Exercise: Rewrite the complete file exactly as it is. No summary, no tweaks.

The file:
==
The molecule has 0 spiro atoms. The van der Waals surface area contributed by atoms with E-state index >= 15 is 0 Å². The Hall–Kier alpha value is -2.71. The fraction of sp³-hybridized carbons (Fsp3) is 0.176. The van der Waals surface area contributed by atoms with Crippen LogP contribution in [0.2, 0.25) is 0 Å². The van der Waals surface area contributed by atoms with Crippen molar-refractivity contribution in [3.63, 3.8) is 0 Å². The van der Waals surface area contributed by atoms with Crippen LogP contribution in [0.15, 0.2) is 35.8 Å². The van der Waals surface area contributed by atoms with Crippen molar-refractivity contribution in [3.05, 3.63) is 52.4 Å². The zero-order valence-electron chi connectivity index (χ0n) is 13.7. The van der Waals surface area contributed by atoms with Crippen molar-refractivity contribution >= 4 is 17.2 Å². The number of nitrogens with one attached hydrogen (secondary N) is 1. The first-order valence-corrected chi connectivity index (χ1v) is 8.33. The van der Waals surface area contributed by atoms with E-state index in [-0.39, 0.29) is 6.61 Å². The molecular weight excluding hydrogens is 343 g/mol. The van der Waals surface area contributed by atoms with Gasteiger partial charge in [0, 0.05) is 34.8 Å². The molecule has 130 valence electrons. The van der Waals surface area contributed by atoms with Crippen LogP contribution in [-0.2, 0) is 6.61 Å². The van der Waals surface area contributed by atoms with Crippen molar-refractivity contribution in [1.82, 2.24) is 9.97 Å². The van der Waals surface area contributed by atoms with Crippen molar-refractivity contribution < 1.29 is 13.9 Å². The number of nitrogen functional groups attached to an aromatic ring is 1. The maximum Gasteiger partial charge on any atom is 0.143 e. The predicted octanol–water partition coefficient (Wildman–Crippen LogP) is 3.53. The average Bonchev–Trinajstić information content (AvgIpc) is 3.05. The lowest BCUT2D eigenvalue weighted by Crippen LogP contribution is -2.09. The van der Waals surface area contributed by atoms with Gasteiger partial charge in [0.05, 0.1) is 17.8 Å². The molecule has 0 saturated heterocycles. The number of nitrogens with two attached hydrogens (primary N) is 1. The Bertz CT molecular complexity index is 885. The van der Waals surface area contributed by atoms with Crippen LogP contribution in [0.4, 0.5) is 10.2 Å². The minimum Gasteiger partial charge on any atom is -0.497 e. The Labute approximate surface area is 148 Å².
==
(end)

The molecule has 0 spiro atoms. The van der Waals surface area contributed by atoms with E-state index >= 15 is 0 Å². The Hall–Kier alpha value is -2.71. The fraction of sp³-hybridized carbons (Fsp3) is 0.176. The van der Waals surface area contributed by atoms with Crippen LogP contribution in [0.2, 0.25) is 0 Å². The van der Waals surface area contributed by atoms with Crippen molar-refractivity contribution in [3.63, 3.8) is 0 Å². The van der Waals surface area contributed by atoms with Crippen LogP contribution in [0.15, 0.2) is 35.8 Å². The van der Waals surface area contributed by atoms with Crippen molar-refractivity contribution in [3.05, 3.63) is 52.4 Å². The zero-order valence-electron chi connectivity index (χ0n) is 13.7. The van der Waals surface area contributed by atoms with Crippen molar-refractivity contribution >= 4 is 17.2 Å². The number of nitrogens with one attached hydrogen (secondary N) is 1. The first-order valence-corrected chi connectivity index (χ1v) is 8.33. The van der Waals surface area contributed by atoms with E-state index in [-0.39, 0.29) is 6.61 Å². The molecular weight excluding hydrogens is 343 g/mol. The van der Waals surface area contributed by atoms with Gasteiger partial charge in [0, 0.05) is 34.8 Å². The molecule has 130 valence electrons. The van der Waals surface area contributed by atoms with Crippen LogP contribution in [-0.2, 0) is 6.61 Å². The van der Waals surface area contributed by atoms with Crippen molar-refractivity contribution in [1.82, 2.24) is 9.97 Å². The van der Waals surface area contributed by atoms with Crippen molar-refractivity contribution < 1.29 is 13.9 Å². The number of nitrogen functional groups attached to an aromatic ring is 1. The maximum Gasteiger partial charge on any atom is 0.143 e. The predicted octanol–water partition coefficient (Wildman–Crippen LogP) is 3.53. The average Bonchev–Trinajstić information content (AvgIpc) is 3.05. The lowest BCUT2D eigenvalue weighted by Crippen LogP contribution is -2.09. The van der Waals surface area contributed by atoms with Gasteiger partial charge in [0.05, 0.1) is 17.8 Å². The molecule has 0 saturated heterocycles. The number of nitrogens with two attached hydrogens (primary N) is 1. The Bertz CT molecular complexity index is 885. The van der Waals surface area contributed by atoms with Crippen LogP contribution in [0.4, 0.5) is 10.2 Å². The minimum Gasteiger partial charge on any atom is -0.497 e. The Labute approximate surface area is 148 Å².